Month *mīss- mid (read *miđ) mìos mee mis mis miz
Year *bl(e)id-anī- b[l]is (abbreviation, Coligny Calendar) bliadain bliadhna blein blwydd, blwyddyn bledhen bloavezh, bloaz
Season, Period of Time *ammn, *ammn-stero-, *ratio-, *pritu- amman amm, aimser, ráithe àm, aimsir imbagh, emsher amser, pryd amser amzer
Winter *gijamo giamo- gem, gemred geamhradh geurey gaeaf gwav goañv
Spring *ers-āko "end (of winter)" (alt. *uesr-āko "spring[time]"), *ues-ant-ēn-, *ro-bertiā ("torrent, inundation") earrach, robarta earrach arragh gwanwyn, (Old Welsh) ribirthi gwainten reverzi (Old Breton rebirthi)[8][9]
Summer *samo- samo- sam, samrad samhradh sourey haf hav hañv
Autumn *uφo-gijam-r- "under wintertime", *kintu-gijamo "beginning of winter", *sito-[...] "deer-"(?) fogamur foghar fouyr cynhaeaf, hydref kydnyav/kynyav, hedra, here, diskar-amzer ("falling season")
May, May Day *kintu-samVn- (V=indeterminate vowel) "beginning of summer" Cétamain Cèitean Cyntefin
June, Midsummer *medio-samVn- (V=indeterminate vowel) "mid-summer" Mithem(on) Mehefin Metheven Mezeven

In Neopaganism

In some Neopagan religions, a "Celtic calendar" loosely based on that of Medieval Ireland is observed for purposes of ritual. Adherents of Reconstructionist traditions may celebrate the four Gaelic festivals of Samhain, Imbolc, Beltane and Lughnasadh.[10][11]

Some eclectic Neopagans, such as Wiccans, combine the Gaelic fire festivals with solstices and equinox celebrations derived from non-Celtic cultures to produce the modern, Wiccan Wheel of the Year.[12] Some eclectic Neopagans are also influenced by Robert Graves' "Celtic Tree Calendar", which has no foundation in historical calendars or actual ancient Celtic Astrology, instead being derived from Graves' vision of the Song of Amergin.[13]

See also


  1. Koch, John T. Celtic Culture: A Historical Encyclopedia. ABC-CLIO (2006). Page 330.
  2. Duval, P.M. and Pinault, G., Recueil des inscriptions gauloises, Tome 3: Les Calendriers (Coligny, Villards d'Heria), CNRS, Paris, 1986, pp. 35.
  3. Danaher, Kevin (1972) The Year in Ireland: Irish Calendar Customs Dublin: Mercier ISBN 1-85635-093-2; pp. 200–229
  4. McNeill, F. Marian (1961) The Silver Bough, Vol. 3. Glasgow: William MacLellan; p. 11-42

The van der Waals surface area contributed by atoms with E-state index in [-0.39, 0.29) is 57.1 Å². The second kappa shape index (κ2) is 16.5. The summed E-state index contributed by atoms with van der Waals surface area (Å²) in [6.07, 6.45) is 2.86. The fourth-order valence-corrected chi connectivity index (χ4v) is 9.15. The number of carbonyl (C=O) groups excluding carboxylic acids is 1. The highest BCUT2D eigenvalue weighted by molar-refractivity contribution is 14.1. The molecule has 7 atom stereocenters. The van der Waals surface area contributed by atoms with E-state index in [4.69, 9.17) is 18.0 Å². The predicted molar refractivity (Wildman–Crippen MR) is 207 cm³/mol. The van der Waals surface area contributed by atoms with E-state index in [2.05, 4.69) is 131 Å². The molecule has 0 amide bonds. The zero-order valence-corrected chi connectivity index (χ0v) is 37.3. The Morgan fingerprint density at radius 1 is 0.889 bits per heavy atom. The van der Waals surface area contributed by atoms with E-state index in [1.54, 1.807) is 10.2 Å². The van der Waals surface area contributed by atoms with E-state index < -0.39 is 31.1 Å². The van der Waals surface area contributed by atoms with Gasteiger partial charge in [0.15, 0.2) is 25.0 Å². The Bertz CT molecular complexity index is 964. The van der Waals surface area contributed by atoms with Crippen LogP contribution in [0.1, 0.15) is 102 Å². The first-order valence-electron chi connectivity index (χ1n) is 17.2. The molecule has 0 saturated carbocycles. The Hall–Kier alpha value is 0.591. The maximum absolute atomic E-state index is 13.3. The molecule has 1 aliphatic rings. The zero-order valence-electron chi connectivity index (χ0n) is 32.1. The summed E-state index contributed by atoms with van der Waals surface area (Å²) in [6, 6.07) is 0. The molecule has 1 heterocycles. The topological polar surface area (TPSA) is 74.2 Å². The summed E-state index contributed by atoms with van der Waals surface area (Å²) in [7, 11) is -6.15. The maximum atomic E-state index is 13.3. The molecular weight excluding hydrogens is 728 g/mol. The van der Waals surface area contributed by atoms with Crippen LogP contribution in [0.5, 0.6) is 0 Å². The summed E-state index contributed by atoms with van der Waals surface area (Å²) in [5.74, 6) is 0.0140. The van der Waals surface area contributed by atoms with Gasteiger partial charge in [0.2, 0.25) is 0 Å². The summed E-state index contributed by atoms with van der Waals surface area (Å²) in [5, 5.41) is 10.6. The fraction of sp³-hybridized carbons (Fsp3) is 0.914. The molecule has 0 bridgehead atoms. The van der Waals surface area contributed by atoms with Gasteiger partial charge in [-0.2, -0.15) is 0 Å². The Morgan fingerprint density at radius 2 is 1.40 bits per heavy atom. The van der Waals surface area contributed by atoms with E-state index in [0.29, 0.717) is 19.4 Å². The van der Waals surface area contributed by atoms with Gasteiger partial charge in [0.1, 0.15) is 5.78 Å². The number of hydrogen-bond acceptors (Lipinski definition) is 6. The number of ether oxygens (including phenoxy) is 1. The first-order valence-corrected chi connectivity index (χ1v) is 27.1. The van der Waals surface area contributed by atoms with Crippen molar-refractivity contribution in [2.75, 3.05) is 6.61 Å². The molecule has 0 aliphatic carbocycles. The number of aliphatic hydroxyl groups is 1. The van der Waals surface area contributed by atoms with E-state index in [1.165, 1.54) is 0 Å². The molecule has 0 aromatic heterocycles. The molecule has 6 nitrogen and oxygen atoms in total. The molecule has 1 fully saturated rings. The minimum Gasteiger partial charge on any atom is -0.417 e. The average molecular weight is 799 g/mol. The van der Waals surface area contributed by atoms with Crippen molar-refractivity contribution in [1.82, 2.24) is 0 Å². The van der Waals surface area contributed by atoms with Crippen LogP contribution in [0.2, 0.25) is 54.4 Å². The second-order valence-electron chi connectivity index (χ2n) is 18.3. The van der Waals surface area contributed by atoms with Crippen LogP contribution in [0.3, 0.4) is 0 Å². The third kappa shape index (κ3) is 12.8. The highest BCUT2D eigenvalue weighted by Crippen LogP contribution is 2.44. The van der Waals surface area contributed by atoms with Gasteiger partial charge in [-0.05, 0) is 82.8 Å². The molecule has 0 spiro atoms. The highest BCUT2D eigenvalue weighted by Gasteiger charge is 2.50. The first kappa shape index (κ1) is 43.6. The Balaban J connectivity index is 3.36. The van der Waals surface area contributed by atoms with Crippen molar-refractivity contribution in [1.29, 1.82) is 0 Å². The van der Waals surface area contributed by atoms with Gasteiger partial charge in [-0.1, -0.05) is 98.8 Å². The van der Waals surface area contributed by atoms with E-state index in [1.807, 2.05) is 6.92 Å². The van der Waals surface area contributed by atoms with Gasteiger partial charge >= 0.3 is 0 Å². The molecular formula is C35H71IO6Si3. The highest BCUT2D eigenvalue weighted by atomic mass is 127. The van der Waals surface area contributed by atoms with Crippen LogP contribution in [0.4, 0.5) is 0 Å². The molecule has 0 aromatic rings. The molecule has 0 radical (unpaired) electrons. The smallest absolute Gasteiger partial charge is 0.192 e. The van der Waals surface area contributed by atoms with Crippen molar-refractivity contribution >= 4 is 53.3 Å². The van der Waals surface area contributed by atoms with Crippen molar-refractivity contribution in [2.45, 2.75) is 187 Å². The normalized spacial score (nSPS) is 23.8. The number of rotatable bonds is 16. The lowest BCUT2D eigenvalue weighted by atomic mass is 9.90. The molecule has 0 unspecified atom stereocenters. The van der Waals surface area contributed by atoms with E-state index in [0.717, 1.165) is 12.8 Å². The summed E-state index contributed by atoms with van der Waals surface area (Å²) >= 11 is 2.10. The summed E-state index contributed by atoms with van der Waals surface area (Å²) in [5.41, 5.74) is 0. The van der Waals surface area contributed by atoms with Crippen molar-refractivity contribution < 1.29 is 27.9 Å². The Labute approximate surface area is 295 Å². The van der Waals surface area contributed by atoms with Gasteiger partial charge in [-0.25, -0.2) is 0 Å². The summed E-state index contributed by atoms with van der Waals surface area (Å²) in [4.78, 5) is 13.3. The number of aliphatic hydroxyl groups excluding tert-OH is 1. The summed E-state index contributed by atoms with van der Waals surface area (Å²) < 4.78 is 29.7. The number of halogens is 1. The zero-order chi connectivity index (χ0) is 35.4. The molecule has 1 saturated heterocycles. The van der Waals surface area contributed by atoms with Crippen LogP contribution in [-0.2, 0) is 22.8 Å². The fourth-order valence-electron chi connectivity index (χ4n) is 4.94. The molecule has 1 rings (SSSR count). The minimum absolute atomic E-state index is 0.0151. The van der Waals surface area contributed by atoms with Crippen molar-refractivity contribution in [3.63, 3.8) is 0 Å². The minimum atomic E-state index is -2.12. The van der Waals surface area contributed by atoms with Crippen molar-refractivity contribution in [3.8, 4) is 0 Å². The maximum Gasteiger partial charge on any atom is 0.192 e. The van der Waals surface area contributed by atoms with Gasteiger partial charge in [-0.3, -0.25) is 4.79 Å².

5. Wade-Evans, Arthur. Welsh Medieval Laws. Oxford Univ., 1909. Accessed 31 January 2013.
  6. Loth, Joseph. Les mots latins dans les langues brittoniques, E. Bouillon, 1892, p. 44 (et al.).
  7. Dictionary of the Irish language, Royal Irish Academy, 1983. Online
  8. Jackson, Kenneth Hurlstone. A historical phonology of Breton, Dublin Institute for Advanced Studies, 1967, p. 296, p. 248.
  9. Hamp, Eric. "The Indo-European Roots *bher- in the Light of Celtic and Albanian", in Zeitschrift für celtische Philologie, Volume 39, 1982, pp. 205–218.
  10. Bonewits, Isaac (2006) Bonewits's Essential Guide to Druidism. New York, Kensington Publishing Group ISBN 0-8065-2710-2. pp.134
  11. McColman, Carl (2003) Complete Idiot's Guide to Celtic Wisdom. Alpha Press ISBN 0-02-864417-4. pp.12, 51
  12. Hutton, Ronald (1991) The Pagan Religions of the Ancient British Isles: Their Nature and Legacy. Oxford, Blackwell ISBN 0-631-18946-7 p.337
  13. Hutton (1991) pp.145

Further reading

  • Brennan, Martin, 1994. The Stones of Time: Calendars, Sundials, and Stone Chambers of Ancient Ireland. Rochester, Vermont: Inner Traditions
  • Brunaux, Jean-Louis, 1986 Les Gaulois: Sanctuaires et Rites Paris: Editions Errance
  • Duval, Paul-Marie, et Pinault, Georges [eds] Recueil des Inscriptions Gauloises (R.I.G.), Vol. 3: The calendars of Coligny (73 fragments) and Villards d'Heria (8 fragments)
  • Delamarre, Xavier, Dictionnaire de la langue gauloise, Editions Errance 2003.
  • Dictionary of the Irish language, Royal Irish Academy, 1983. Online
  • Geiriadur Prifysgol Cymru, University of Wales Press, 2nd Ed., 2002. Online
  • Jackson, Kenneth Hurlstone. Language and history in early Britain, Edinburgh University press, 1953.
  • Jackson, Kenneth Hurlstone. A historical phonology of Breton, Dublin Institute for Advanced Studies, 1967.
  • Jenner, Henry. A Handbook of the Cornish Language, AMS Press, 1904, p. 203ff.
  • Koch, John (ed.), "Calendar, Celtic", in Celtic Culture: a historical encyclopaedia, ABC-CLIO, 2006, pp. 330–332.
  • Lambert, Pierre-Yves, La langue gauloise, Editions Errance, Paris, 1995, pp. 109–115.
  • Loth, Joseph. Les mots latins dans les langues brittoniques, E. Bouillon, 1892.
  • Matasović, Ranko. Etymological Dictionary of Proto-Celtic. Brill Academic Publishers, 2009.
  • Nance, Robert Morton. A Cornish-English dictionary, Federation of Old Cornwall Societies by Worden, 1955.
  • Pokorny, Julius, Indogermanisches etymologisches Wörterbuch, Bern-Munchen 1959–1969.
  • Schrijver, Peter. Studies in British Celtic Historical Phonology. Rodopi, 1995.
  • Vendryes, J. Lexique étymologique de l'irlandais ancien. Dublin-Paris, 1959–(still in progress).